This page is a text version of the Beckoning Hills History Book. This is the story of the Turtle Mountain Area of Manitoba. You can get a PDF copy of the book on our full version page. The PDF copy is an exact page by page representation of the original book. This text version has been reformated for the web and contains text recognition mistakes. These mistakes do not appear in the full version. The full version also includes each image in the original book.

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Mrs. Dickson enjoyed visiting her neighbors, and did so in a cart driven by an ox. In winter she used a stone boat drawn by the same ox, Old Tom.

In 1895 one of the most tragic incidents of the small settlement occurred. A neighboring settler, Mr. Robinson, on S.W. 30-4-20, had taken his small daughter to the barn to do the chores. Completing the chores, they found a raging blizzard outside. Mr. Robinson attempted to go to the house, carrying the little girl on his back. Hours later he arrived at John Brown's shanty on N.E. quarter 32-3-20. The child had perished during the storm.

By 1904, with a very good set of buildings, Mr. Dickson felt pioneer days were far outdistanced. He had built a large frame house in 1897 and a barn in 1903. He erected a Massey Harris power mill with a twelve foot wheel mounted on a wooden tower. This machine pumped water and with a strong wind supplied the neces­ sary power to operate a four inch plate chopper. This dispensed with the long trip to Boissevain to crush grain.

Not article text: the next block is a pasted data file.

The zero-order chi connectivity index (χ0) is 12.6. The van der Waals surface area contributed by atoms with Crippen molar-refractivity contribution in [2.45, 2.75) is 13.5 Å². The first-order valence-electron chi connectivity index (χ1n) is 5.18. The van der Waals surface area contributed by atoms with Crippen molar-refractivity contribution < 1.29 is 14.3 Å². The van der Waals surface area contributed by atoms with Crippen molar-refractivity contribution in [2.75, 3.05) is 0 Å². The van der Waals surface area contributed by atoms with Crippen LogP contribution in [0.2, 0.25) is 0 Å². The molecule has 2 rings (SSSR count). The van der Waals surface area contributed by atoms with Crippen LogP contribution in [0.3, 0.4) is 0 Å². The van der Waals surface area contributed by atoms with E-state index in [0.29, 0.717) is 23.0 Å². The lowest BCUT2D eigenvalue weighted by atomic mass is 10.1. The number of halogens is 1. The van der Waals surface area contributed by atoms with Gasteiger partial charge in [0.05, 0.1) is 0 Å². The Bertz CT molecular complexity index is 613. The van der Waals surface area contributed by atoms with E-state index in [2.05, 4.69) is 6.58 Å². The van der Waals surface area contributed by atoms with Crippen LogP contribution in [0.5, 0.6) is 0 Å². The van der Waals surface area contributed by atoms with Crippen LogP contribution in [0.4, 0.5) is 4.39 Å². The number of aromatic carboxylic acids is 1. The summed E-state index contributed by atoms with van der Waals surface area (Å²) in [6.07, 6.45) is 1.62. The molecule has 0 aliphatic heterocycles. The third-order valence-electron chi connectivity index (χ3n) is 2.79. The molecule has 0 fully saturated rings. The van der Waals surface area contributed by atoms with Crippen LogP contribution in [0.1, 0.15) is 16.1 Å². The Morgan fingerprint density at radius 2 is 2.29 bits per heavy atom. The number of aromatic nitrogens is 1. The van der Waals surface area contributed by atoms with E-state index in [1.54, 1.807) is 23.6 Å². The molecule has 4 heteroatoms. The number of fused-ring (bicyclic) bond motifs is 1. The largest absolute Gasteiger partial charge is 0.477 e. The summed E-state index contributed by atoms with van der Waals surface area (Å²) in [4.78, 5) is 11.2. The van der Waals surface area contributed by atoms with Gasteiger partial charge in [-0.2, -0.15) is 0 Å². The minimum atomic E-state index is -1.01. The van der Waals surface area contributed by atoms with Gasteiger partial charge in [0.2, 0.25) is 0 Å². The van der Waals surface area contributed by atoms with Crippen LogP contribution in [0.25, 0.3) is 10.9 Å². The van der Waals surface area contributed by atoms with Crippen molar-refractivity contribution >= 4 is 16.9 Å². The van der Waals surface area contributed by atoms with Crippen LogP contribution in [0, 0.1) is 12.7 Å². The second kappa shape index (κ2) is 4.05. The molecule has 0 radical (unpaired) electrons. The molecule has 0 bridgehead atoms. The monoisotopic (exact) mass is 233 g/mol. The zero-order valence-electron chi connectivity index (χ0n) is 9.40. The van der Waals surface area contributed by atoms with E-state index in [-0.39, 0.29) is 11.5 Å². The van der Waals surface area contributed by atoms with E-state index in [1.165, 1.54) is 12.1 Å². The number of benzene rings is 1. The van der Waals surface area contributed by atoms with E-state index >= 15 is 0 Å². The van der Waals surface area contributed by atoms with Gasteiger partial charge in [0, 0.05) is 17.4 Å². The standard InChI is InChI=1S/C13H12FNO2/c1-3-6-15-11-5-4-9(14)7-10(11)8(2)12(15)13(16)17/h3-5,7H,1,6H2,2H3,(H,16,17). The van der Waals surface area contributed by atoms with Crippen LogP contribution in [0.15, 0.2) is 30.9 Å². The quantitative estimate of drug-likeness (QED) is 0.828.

, Mr. Dickson's family consisted of three children, Glen, Joyce and Claude, who passed away in 1921. Mr. Dickson, along with Mrs. Dickson, retired to Boissevain in 1915.

WILLIAM STOVIN

William Stovin with his family came from Sheffield, England, by sailing ship in the year 1878-79, and settled near Emerson by the Red River. After remaining five years, due to the big flood of 1882, he decided to move west, and took up a homestead on 32-1-22, located southeast of Deloraine. This long, slo wtrip was made by oxen.

Winnipeg then was made up of about two dozen buildings which included the odd store, a few houses, and shanties. There were, however, many teepees which helped to broaden the future capital of Manitoba.

William was an architect so his assistance was often sought in the planning of new buildings. Several of the important buildings of that time were planned by him, while he lived near Winnipeg.

Brandon was the nearest town when the Stovins first settled on 32-1-22, but Old Deloraine soon became a fair sized village and a very busy one, as it was the land office for the Turtle Mountain area. Pioneers from every direction flocked to this point in 1882-83 to file homesteads. Some mad the trip with oxen, some by horse, but many travelled on foot.

To the west of the Stovin homestead is an Indian reserve, where a few families still live, remnant of the Sioux tribe that crossed the boundary from the United States after the Custer Massacre at Little Big Horn on June 25, 1876, in Montana. The chief of this

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